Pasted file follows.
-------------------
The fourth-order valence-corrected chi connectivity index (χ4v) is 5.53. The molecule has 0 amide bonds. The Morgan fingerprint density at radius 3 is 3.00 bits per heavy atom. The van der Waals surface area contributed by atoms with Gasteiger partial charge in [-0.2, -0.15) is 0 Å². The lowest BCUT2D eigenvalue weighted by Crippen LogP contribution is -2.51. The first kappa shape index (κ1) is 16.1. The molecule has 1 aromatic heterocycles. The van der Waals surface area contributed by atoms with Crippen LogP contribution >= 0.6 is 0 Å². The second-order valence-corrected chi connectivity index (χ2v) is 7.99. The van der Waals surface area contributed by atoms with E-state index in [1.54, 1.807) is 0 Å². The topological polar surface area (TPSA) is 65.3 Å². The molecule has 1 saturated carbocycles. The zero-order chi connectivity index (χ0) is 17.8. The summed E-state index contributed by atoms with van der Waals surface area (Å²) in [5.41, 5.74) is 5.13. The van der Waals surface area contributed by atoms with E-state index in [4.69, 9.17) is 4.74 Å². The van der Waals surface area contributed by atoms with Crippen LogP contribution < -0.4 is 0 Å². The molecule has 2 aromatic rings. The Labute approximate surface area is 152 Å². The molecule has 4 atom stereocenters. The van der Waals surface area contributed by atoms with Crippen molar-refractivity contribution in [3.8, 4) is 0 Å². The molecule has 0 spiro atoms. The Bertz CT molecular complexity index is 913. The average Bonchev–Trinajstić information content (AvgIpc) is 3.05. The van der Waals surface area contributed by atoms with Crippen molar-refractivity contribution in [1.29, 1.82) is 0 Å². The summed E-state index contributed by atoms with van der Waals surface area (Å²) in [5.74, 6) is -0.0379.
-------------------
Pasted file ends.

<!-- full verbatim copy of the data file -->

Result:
The fourth-order valence-corrected chi connectivity index (χ4v) is 5.53. The molecule has 0 amide bonds. The Morgan fingerprint density at radius 3 is 3.00 bits per heavy atom. The van der Waals surface area contributed by atoms with Gasteiger partial charge in [-0.2, -0.15) is 0 Å². The lowest BCUT2D eigenvalue weighted by Crippen LogP contribution is -2.51. The first kappa shape index (κ1) is 16.1. The molecule has 1 aromatic heterocycles. The van der Waals surface area contributed by atoms with Crippen LogP contribution >= 0.6 is 0 Å². The second-order valence-corrected chi connectivity index (χ2v) is 7.99. The van der Waals surface area contributed by atoms with E-state index in [1.54, 1.807) is 0 Å². The topological polar surface area (TPSA) is 65.3 Å². The molecule has 1 saturated carbocycles. The zero-order chi connectivity index (χ0) is 17.8. The summed E-state index contributed by atoms with van der Waals surface area (Å²) in [5.41, 5.74) is 5.13. The van der Waals surface area contributed by atoms with E-state index in [4.69, 9.17) is 4.74 Å². The van der Waals surface area contributed by atoms with Crippen LogP contribution < -0.4 is 0 Å². The molecule has 2 aromatic rings. The Labute approximate surface area is 152 Å². The molecule has 4 atom stereocenters. The van der Waals surface area contributed by atoms with Crippen molar-refractivity contribution in [3.8, 4) is 0 Å². The molecule has 0 spiro atoms. The Bertz CT molecular complexity index is 913. The average Bonchev–Trinajstić information content (AvgIpc) is 3.05. The van der Waals surface area contributed by atoms with Crippen molar-refractivity contribution in [1.29, 1.82) is 0 Å². The summed E-state index contributed by atoms with van der Waals surface area (Å²) in [5.74, 6) is -0.0379.